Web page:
Friday, March 09, 2007

La Cava Arcana

Here's another scene from Greg La Cava's Primrose Path, which I wrote about earlier. The thing most people remember about the film -- of the relatively few who have seen it -- is the way La Cava managed to get away with things that you wouldn't expect in a 1940 movie: portrayal of prostitution as a business like any other, a heroine (Ginger Rogers) whose mother was a prostitute and who chooses to go into that business herself (though she is of course saved from actually having to go through with it), and a sympathetic portrayal of her client (Charles Lane). Another thing about the film is its mixture of comedy and melodrama, a La Cava staple from Stage Door onward.

But the best scene in the movie is probably one of the simplest: Rogers and Joel McCrea, after they're married but before he's found out what her mother was, tease each other and wind up rolling around on the ground (while he playfully threatens to dab paint on her nose). La Cava was one of two directors of this era who preferred to work without finished scripts and encouraged his actors to improvise; Leo McCarey was the other. And like McCarey (or Jean Renoir, an admirer of McCarey), La Cava coaxed unusually natural performances out of his actors; people don't seem like they're "acting" in a La Cava picture, even usually studied and stilted performers like Katharine Hepburn. Ginger Rogers, one of the most natural and direct of Hollywood actresses, was a perfect fit with La Cava's style. Look at the way she says "It's all right with me, whatever he said" at the midpoint of the clip: whether or not she's making it up on the spot, it feels like she is making a spontaneous comment. (It also sounds like members of the crew might be laughing offscreen along with the actors who are supposed to laugh; the guy who plays the cook seems to be looking toward someone off-camera.)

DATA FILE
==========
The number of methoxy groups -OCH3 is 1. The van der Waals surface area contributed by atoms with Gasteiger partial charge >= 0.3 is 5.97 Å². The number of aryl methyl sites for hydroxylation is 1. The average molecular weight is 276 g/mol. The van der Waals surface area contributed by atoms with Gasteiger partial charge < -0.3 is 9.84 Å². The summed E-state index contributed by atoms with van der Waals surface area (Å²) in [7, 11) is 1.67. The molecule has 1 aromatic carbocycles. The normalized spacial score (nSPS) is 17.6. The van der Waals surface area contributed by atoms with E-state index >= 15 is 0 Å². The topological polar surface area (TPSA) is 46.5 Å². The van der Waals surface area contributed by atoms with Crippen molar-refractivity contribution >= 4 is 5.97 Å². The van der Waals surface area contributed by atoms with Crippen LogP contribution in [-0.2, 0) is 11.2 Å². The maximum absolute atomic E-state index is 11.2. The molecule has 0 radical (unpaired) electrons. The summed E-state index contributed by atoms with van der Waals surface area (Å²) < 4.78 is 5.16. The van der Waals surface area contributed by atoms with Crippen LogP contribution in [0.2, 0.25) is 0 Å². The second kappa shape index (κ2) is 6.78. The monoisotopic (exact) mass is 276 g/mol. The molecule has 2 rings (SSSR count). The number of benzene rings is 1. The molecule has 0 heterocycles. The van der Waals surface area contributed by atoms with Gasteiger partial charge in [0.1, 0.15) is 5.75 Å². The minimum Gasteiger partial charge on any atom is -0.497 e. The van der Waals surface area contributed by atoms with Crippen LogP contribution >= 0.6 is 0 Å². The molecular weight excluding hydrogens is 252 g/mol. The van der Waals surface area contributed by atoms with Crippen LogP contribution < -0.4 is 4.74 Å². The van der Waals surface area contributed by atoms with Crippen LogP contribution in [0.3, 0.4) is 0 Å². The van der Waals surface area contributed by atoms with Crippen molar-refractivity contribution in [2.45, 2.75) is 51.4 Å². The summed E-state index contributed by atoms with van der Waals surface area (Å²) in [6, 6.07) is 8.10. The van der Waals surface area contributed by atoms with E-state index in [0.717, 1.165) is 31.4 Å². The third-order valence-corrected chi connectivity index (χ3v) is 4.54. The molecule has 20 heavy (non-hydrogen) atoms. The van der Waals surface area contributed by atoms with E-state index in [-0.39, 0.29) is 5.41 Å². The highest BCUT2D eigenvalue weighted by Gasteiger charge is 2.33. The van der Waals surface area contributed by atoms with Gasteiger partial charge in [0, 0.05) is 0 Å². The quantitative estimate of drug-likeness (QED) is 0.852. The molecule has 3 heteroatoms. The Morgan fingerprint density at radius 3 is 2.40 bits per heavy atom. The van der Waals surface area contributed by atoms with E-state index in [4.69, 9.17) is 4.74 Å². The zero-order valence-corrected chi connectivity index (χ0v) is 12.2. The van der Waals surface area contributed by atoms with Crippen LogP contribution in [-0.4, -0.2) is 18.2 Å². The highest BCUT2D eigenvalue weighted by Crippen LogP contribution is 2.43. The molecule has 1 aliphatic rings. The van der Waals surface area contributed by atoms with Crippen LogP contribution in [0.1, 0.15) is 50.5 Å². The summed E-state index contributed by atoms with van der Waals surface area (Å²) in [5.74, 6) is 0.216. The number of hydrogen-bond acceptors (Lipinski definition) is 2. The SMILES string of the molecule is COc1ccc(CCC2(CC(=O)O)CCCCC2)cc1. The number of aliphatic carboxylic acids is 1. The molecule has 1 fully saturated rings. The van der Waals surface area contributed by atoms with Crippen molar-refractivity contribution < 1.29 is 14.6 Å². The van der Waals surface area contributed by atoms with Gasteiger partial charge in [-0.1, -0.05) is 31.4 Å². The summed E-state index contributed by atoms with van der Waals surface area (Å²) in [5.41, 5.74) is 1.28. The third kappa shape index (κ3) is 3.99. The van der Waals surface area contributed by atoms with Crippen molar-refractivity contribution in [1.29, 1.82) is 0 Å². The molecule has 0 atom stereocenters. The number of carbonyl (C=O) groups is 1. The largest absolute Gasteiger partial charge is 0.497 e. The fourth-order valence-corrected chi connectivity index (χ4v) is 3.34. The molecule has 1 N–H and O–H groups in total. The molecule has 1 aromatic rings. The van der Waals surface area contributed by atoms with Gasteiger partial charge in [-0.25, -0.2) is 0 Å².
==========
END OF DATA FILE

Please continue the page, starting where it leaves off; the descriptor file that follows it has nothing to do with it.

1 comment:

Ivan G Shreve Jr said...

Speaking of Primrose Path, I spotted another "Charles-Lane-as-good-guy" appearance in a Burke's Law rerun called "Who Killed Harris Crown?" He plays a doctor who supplies Amos Burke with some information for the case on which he's working.

The episode also has an offbeat gag in which in one apartment, there's a picture on the wall of Robert Mitchum. I'm still trying to figure that one out.